Watch the race yourself on this vintage Kentucky Derby recap from 1964:
Kentucky Derby Records
But Northern Dancer had what it took to become a champion–when the race ended this Canadian horse had set a new track record, finishing the Kentucky Derby in two minutes flat. His record stood until 1973, when it was broken by Secretariat at 1:59.40.
Northern Dancer also took the Preakness Stakes, but finished up third in the Belmont, missing the 1964 Triple Crown by a race. However, Northern Dancer had made his mark on the world, and was named the1964 Canadian Athlete of the Year–the first time ever for an animal–over such competition as hockey star, Gordie Howe, and the heavy-weight boxer, George Chuvalo, who was never knocked off his feet.
Not all dreams come true at the Kentucky Derby, however, and this statue of Barbaro is one. Barbara won the Kentucky Derby by six-and-a-half lengths in 2006, but had a catastrophic accident in the Preakness.
He was deemed all right after a false start, but broke his leg in 20 places just out of the Preakness gate by the grandstand. His jockey, Edgar Prado, pulled him gently to a stop and leaned into the horse’s shoulder to help him balance until he could get help.
Veterinarians gave Barbaro surgery, including new technology originally designed for humans. While it seemed to work, Barbaro developed complications that continued to get more severe over the summer and fall. He was euthanized by his owners on January 29, 2007, when they felt the pain was no longer manageable. He was cremated and his remains interred under the statue at the entrance to Churchill Downs and the Kentucky Derby Museum.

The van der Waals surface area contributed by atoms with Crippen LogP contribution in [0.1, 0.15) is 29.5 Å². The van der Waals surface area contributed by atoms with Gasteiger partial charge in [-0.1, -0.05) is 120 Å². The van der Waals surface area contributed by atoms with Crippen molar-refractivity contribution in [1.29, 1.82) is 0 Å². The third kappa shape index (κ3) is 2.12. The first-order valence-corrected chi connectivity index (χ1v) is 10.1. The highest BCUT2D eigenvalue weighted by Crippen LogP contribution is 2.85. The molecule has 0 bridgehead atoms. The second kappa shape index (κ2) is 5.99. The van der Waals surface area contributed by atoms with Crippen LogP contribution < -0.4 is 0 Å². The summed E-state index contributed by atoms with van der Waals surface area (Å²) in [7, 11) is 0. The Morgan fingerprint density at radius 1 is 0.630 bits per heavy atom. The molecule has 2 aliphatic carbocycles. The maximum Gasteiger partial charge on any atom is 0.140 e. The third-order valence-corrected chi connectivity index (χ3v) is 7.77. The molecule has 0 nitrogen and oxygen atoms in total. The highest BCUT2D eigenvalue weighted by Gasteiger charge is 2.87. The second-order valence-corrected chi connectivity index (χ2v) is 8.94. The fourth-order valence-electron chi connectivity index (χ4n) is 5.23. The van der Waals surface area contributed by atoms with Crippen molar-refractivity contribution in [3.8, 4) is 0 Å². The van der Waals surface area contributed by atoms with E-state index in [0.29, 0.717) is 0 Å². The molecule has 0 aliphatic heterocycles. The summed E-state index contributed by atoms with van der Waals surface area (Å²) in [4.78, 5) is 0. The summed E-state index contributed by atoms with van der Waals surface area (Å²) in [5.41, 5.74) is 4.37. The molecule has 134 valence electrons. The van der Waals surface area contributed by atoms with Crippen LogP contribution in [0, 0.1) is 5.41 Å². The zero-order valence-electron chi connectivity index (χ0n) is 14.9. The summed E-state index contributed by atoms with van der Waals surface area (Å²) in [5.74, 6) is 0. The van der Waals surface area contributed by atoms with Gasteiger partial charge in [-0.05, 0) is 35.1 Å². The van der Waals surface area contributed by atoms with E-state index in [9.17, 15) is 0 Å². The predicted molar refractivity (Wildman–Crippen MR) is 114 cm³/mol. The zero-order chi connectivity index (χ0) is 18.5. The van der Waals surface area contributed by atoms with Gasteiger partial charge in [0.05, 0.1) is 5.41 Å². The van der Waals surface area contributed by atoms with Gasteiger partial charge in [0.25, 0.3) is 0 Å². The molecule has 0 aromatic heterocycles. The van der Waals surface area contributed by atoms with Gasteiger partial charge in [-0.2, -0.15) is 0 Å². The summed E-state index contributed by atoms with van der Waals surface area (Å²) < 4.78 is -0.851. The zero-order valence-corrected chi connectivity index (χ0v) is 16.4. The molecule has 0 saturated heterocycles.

The Kentucky Derby Tour and Museum
Tour guide, Miss Angie, took my group on the Barn and Backside Van Touron my visit, which was about two weeks prior to the running of the 2011 Kentucky Derby. The tour took us around the barns area, eventually letting us off to watch the horses practice from a vantage point right beside the track, rather than the stands.
While I was lucky to see horses that were entered in the Derby, there are horses stabled at Churchill Downs through the whole season, so no matter when you visit there will be some racehorses around. Grooms will be bathing them, cold walking them before practice and cooling them out after running. You can be sure you’ll get an insider’s view of what happens in the stables before horses get to the finish line.
I also took the Walking Tour through the Jockeys’ Quarters, Millionaires’ Row, the Press Box and other areas of Churchill Downs’ newly renovated clubhouse, which was available through the museum. Whether you’re as fascinated with the Kentucky Derby as I am or not, you’ll find the Kentucky Derby Museum is full of interesting facts and memorable moments.
It was these memorable moments that put my Kentucky Derby finish line and trackside tour in #16 spot on my Staycation review of great places I’ve visited in years gone by. Some of these moments are, of course, my own memories, however, horse racing has been popular for about as far back as sporting events have been taking place, from the ancient chariot races to the “Sport of Kings,” in European history. Our ancestors won wars with their horses and settled nations with them. Today, we celebrate horses with sporting traditions like the Kentucky Derby.
Visit the Kentucky Derby
- Kentucky Derby Museum and Tours – http://www.derbymuseum.org/tours.html
- Popular horse racing terms – so you can “speak the language” – http://www.runhorse.com/popular_horse_racing_terms.htm
- A summary of the traditions at the Kentucky Derby – http://espn.go.com/horse/TripleCrown02/s/Kentuckytraditions.html